Bil Keane, creator of “Family Circus,” dies at 89

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Bil Keane

Bil Keane

Bil Keane, cre­ator of the endur­ing — and endear­ing — one-panel comic strip Fam­ily Cir­cus, died Tues­day. He was 89.

A spokes­woman for King Fea­tures Syn­di­cate, the comic strip’s dis­trib­u­tor, would not say where he died. He had a home in Par­adise Val­ley, near Phoenix, Arizona.

Keane cre­ated the NBC car­toon spe­cials A Spe­cial Valen­tine With The Fam­ily Cir­cus (1978), A Fam­ily Cir­cus Christ­mas (1979) and A Fam­ily Cir­cus Easter (1982), which were pro­duced by Cullen-Kasden Pro­duc­tions and were rat­ings successes.

Keane began draw­ing Fam­ily Cir­cus in Feb­ru­ary 1960. Fea­tur­ing Billy, Jeffy, Dolly, P.J. and their par­ents, it’s now fea­tured in almost 1,500 newspapers.

The very first Fam­ily Cir­cus car­toon showed Mommy sur­rounded by a room­ful of toy clut­ter. She answered the door to a sur­vey per­son who asked, “Any children?”

Con­sis­tency and sim­plic­ity kept the car­toon going, Keane said in a 1995 Asso­ci­ated Press interview.

Keane used ref­er­ences to songs and pop cul­ture movies to keep the strip cur­rent, but mes­sages con­tained in the car­toon never ages. “Not Me” and “Ida Know,” two ghost­like crea­tures, appeared often in the strip as char­ac­ters who were blamed for house­hold calamities.

Born William Aloy­sius Keane in Philadel­phia on Octo­ber 5, 1922, he used the sig­na­ture “Bill Keane” while draw­ing comics in high school. Early in his pro­fes­sional career, how­ever, he omit­ted the sec­ond L from his first name “to be distinctive.”

Keane taught him­self to draw and began car­toon­ing before enter­ing high school. His first pub­lished car­toon appeared on the ama­teur page of the Philadel­phia Daily News on May 21, 1936. While attend­ing North­east Catholic High School, Keane reg­u­larly pub­lished car­toons and illus­tra­tions in the school’s Good News Magazine.

Dur­ing the Sec­ond World War, Keane served in Aus­tralia (where he met his wife, the for­mer Thel Carne) and cre­ated pub­lic­ity art for the The­ater Fis­cal Office of the United States Armed Forces in the Far East. His illus­tra­tions were used to sell life insur­ance to sol­diers and war bonds.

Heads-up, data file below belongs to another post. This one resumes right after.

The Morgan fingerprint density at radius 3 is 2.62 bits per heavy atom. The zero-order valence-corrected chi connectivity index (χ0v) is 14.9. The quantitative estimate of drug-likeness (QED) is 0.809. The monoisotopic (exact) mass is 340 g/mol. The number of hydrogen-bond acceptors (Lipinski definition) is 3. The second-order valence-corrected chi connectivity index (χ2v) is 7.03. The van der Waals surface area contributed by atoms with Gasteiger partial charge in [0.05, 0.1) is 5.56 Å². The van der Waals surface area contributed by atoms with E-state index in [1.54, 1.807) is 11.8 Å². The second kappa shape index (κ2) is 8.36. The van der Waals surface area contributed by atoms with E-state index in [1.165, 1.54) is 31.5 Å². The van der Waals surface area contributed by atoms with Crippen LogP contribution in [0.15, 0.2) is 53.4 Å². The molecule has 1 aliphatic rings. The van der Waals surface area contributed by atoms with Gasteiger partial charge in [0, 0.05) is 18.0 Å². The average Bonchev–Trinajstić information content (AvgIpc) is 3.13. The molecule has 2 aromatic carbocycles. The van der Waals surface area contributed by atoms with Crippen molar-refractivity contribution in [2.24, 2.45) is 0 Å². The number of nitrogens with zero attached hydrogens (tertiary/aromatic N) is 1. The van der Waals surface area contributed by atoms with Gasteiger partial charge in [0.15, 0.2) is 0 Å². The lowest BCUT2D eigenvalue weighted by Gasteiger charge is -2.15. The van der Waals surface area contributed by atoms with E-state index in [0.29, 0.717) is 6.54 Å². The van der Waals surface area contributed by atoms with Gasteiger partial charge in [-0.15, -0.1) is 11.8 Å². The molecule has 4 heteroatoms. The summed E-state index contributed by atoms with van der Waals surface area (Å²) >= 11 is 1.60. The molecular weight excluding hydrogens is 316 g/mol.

After the war in 1945, Keane started work­ing as a staff artist for the Philadel­phia Bul­letin where, from 1947 to 1961, he drew the Silly Philly Sun­day strip, fea­tur­ing a young Quaker boy based on William Penn.

In 1954, Keane’s first nation­ally syn­di­cated strip, Chan­nel Chuck­les, was intro­duced with the Reg­is­ter and Tri­bune Syn­di­cate. Chan­nel Chuck­les appeared for 22 years.

Keane moved near Phoenix in 1959, where he began to work from home. Find­ing inspi­ra­tion from his young chil­dren and his wife, Keane cre­ated another nation­ally syn­di­cated strip, The Fam­ily Cir­cle, in 1960, which was renamed The Fam­ily Cir­cus a few months later.

In the early strips, the father was named “Steve,” which was later changed to Bill. Baby PJ was intro­duced in August 1962.

Pres­i­dent of the National Car­toon­ists Soci­ety from 1981 to 1983, he was the emcee of the annual NCS awards ban­quet (the Ruebens) for 16 years. The NCS awarded The Fam­ily Cir­cus with the News­pa­per Panel Car­toon award in 1971, 1973 and 1974, and hon­ored Keane with the Elzie Segar Award in 1982.

To say Bil Keane was only quick-witted is like say­ing Olympic super­star Usian Bolt is just ‘sort-of fast,’” recalled Tom Rich­mond, cur­rent pres­i­dent of the NCS. “He was one of the fun­ni­est guys I’d ever met.

Bil was one of the true leg­ends of car­toon­ing. It was a true honor and priv­i­lege to have been able to meet him and get to know him a bit. He will be sorely missed.”

With his own chil­dren grown, Keane began tak­ing inspi­ra­tion from his grandchildren.

He recently said: “If asked when I will retire, I say, ‘Prob­a­bly about 11 o’clock tonight. But, hope­fully, I’ll be back at the ol’ draw­ing board in the morn­ing and happy to be there!’”

In 1998, he became the 10th recip­i­ent of the Ari­zona Her­itage Award, join­ing — among oth­ers — Barry Gold­wa­ter, San­dra Day O’Connor, Mo Udall and Erma Bombeck.

Bil Keane was pre­de­ceased in 2008 by his wife Thelma (“Thel”), the model for the Mommy char­ac­ter in the long-running news­pa­per comic.

Sur­vivors include son Glen, of Santa Clarita, Cal­i­for­nia, a 2D lead ani­ma­tor for Walt Dis­ney Stu­dios (Glen was the super­vis­ing ani­ma­tor for Beast in Beauty and the Beast, and Aladdin of Aladdin, among oth­ers); daugh­ter Gayle, of Napa, Cal­i­for­nia, who was also her father’s admin­is­tra­tive assis­tant; son Jeff, of Laguna Hills, Cal­i­for­nia, who col­ored and inked Fam­ily Cir­cus; sons Neal of North­ridge, Cal­i­for­nia and Christo­pher of Dragor, Den­mark; and nine grandchildren.

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